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Remembering A Forgotten Comrade’s Contribution to the Advancement of Civil Rights by Jonathan V.

March 2, 2011

In a January broadcast of Democracy Now!, presenter Amy Goodman recalled the Julius and Ethel Rosenberg espionage Trial of 1953. The son of the Rosenbergs was on the show, whose surrogate father, was Abel Meeropol, a Communist who wrote poetry for name-brand showtunes. Appalled by a photograph of lynched bodies in the South, Meeropol wrote the poem “Strange Fruit,” which was a devastating social commentary of virulent racism in the South. As usual, Democracy Now! plays a song during the intermission, which was Billie Holiday’s version of the poem.

Below is a re-interpretation of this song applied to a modern day vice: the raiding of houses of peace activists around the United States by agents of the Federal Bureau of Investigation.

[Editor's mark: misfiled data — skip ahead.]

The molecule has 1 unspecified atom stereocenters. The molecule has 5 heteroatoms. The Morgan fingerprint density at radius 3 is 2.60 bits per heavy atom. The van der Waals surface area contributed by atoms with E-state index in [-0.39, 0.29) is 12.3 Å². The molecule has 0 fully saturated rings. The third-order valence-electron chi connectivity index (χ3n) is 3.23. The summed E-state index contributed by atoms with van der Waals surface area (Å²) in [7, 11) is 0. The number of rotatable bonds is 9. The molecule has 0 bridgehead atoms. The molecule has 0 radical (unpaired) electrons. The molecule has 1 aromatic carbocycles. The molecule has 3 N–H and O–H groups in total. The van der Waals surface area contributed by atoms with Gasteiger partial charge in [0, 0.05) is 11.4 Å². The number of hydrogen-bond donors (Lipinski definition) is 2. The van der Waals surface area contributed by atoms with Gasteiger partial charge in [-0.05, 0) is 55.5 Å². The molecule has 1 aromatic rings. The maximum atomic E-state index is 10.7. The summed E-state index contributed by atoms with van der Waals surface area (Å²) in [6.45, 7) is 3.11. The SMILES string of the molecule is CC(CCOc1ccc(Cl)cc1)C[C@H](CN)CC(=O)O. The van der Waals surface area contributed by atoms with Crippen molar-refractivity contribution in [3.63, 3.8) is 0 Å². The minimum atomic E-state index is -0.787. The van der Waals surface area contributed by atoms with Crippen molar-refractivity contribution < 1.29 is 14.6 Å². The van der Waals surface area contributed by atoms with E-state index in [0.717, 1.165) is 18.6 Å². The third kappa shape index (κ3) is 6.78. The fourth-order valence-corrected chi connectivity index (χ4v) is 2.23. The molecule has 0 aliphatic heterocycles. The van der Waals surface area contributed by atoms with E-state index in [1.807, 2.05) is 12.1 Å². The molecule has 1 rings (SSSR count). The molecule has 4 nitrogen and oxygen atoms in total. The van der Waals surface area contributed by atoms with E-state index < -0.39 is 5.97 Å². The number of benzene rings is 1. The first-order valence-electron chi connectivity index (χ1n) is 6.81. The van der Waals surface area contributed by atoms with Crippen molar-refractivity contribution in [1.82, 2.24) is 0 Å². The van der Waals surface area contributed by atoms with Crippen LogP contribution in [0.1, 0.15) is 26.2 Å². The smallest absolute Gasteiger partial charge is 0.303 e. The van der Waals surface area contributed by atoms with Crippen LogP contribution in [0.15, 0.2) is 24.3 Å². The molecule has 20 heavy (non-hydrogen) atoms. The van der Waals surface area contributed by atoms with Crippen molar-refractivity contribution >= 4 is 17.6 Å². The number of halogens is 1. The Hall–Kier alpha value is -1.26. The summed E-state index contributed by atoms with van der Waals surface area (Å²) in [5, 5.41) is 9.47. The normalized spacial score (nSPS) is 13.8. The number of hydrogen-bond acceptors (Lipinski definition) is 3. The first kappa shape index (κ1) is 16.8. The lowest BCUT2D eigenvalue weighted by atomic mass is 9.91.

Strange Neighbors

Minnesota and Chicago towns, they’ve got strange neighbors;

who burst their way into the Bernsons’ sacred doors,

faceless troops with their brandished firearms,

strange neighbors visit a town of few alarms.


Scores of skyscrapers and an urban mood;

the ravaged rooms of books and files strewed;

the warm sun stops risin’ and the cool breeze cease;

then the sudden sound of helpless chants for peace.


Here are neighbors for the newspaper to cover,

for the people to read about and tell each other,

for the world to soon forget,

here are strange neighbors who’ve already on their next target set.


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